These middle- and upper-class suburban homes are prime locations for illegal marijuana grow operations because they’re inconspicuous and spacious, Kellner said, featuring large, unfinished basement that can support hundreds, if not a thousand, plants.
“Especially for a district like ours, you’ve got access to very large, wide-open spaces and rural communities where things might be less visible,” said Kellner, whose district includes Arapahoe, Douglas, Lincoln and Elbert counties. “And you’re just a stone’s throw away from the Denver metro area.”
In all, the Chinese network may have operated up to 500 grow homes in the Denver area, investigators said in the 2019 arrest affidavits. Members of the drug organization or their family members purchased the houses, valued as high as $650,000 in some neighborhoods, property records show.
Drug investigators raided the sprawling grow-house network during four major busts between August 2018 and May 2019. The investigation culminated on May 22, 2019, when agents hit subdivisions from Brighton to Centennial. Two days later, the U.S. Attorney’s Office in Colorado announced the arrests and seizures.
While the suburban houses were used to grow the plants, the families used their restaurants to launder the money, law enforcement officials alleged.
The latest investigation began during the summer of 2016 when the North Metro Task Force, a multi-jurisdictional drug enforcement group led by the DEA, discovered two outdoor marijuana grows in Adams County, the 2019 arrest affidavit said. They were operated by the Asian Pride Drug Trafficking Organization, another piece of the Chinese network.
As law enforcement unraveled the spool of suspects, familiar names and faces emerged.
Investigators named one of the prominent drug rings after Dan Tang, who owns the popular Heaven Dragon restaurants in metro Denver and spent time in prison following the 2008 investigation.
When contacted by The Denver Post, Tang said he’s just “concentrating on running my business.”
“I just pay my taxes, do my business and try to make a living,” he said.
Tang has not been charged in connection with the latest investigation, but investigators suspect it was his family members who spearheaded the day-to-day operations this time, the 2019 arrest affidavits show.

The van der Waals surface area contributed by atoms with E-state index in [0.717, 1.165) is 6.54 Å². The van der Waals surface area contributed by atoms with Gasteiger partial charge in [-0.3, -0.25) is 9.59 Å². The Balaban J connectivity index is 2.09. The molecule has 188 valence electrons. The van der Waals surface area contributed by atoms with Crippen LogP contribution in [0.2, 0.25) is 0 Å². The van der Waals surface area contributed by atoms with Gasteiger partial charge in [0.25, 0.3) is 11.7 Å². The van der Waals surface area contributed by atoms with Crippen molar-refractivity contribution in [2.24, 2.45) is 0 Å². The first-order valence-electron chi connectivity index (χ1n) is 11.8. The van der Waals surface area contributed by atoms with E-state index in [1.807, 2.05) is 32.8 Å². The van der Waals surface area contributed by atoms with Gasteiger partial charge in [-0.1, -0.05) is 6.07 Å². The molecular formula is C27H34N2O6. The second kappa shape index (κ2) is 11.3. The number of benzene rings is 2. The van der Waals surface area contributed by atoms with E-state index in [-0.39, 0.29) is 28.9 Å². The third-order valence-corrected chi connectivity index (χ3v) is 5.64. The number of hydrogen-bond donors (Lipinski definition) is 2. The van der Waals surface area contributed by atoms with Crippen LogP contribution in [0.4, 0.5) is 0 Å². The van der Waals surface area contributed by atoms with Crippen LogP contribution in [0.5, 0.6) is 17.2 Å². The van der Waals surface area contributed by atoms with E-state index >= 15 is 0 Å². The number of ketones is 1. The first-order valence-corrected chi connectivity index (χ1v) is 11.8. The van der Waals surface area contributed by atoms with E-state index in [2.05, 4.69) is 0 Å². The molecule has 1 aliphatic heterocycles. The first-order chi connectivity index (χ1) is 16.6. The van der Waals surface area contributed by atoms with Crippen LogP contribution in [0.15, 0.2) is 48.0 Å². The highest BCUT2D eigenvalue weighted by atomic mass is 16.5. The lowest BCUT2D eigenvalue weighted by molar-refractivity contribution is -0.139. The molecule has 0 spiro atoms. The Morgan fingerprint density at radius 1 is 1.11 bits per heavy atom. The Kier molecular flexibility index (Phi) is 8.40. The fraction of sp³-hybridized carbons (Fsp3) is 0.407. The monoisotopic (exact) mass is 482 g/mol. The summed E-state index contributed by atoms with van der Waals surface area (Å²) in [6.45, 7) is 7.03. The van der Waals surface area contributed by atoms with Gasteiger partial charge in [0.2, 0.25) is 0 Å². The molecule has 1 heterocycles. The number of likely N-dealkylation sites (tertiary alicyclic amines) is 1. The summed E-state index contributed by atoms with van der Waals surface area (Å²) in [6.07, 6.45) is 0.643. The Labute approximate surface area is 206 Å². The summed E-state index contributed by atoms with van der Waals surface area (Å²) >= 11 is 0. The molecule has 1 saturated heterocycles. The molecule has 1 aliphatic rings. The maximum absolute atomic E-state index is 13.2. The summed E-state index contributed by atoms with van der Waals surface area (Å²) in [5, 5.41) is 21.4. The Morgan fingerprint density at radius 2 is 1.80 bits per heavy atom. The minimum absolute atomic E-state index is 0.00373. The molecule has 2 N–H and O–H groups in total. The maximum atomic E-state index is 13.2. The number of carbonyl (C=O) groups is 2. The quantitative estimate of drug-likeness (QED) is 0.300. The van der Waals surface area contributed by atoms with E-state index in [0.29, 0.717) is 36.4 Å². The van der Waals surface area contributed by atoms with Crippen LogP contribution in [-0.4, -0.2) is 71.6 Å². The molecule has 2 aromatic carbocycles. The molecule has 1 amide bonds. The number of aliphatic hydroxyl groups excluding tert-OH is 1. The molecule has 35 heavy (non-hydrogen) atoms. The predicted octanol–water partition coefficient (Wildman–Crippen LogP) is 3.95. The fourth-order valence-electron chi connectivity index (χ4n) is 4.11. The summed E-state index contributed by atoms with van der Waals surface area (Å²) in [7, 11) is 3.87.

Investigators alleged Tang’s brother, Deng, distributed the marijuana, while Deng’s wife, Chuong, laundered the money through multiple restaurants. The drug money would be run through the restaurants as cash sales, and other members of the drug organization would receive W2s and paychecks as if they worked at the restaurants, the affidavits filed in Adams County District Court said.
Chuong, 43, has several businesses listed under her name, including a restaurant consulting firm and a Boulder tea company, according to the Colorado Secretary of State Office’s registered business database.
When The Post called the Deng-Chuong household, a man who identified himself as their son said he didn’t know anything and hung up. Attorneys for Deng and Chuong declined to comment.
In the wee hours of Aug. 9, 2018, state, local and federal agents descended on homes across the metro area, including several in the Eastlake subdivision in Thornton where Tang family members own homes, property records show. The raids hit 84 houses and restaurants connected with the Tang organization, producing nearly 12,000 marijuana plants, 900 pounds of finished marijuana packaged for sale and close to $1 million in cash, the affidavit said.
More than two years after the raids, a federal grand jury in mid-May indicted Deng and Chuong on two counts relating to distribution of 100 kilograms — over 220 pounds — or more of marijuana, in addition to 100 or more marijuana plants, according to the couple’s indictment.
Both appeared June 9 before a federal judge in Denver for an arraignment, during which they pleaded not guilty to both charges. Deng and Chuong face up to 40 years in federal prison on each count if convicted.
Other members of the drug organizations are at different stages of their criminal proceedings.
An Aurora couple in February 2020 became the first members of the criminal operation to be sentenced in connection with the investigation, with a jury finding them guilty of growing nearly 900 marijuana plants in their basement with plans to distribute.
Is black market marijuana booming in Colorado?
In myriad press conferences and interviews over the past seven years, federal and local law enforcement officials have been adamant that illicit marijuana is growing in Colorado and other states that have passed legalization.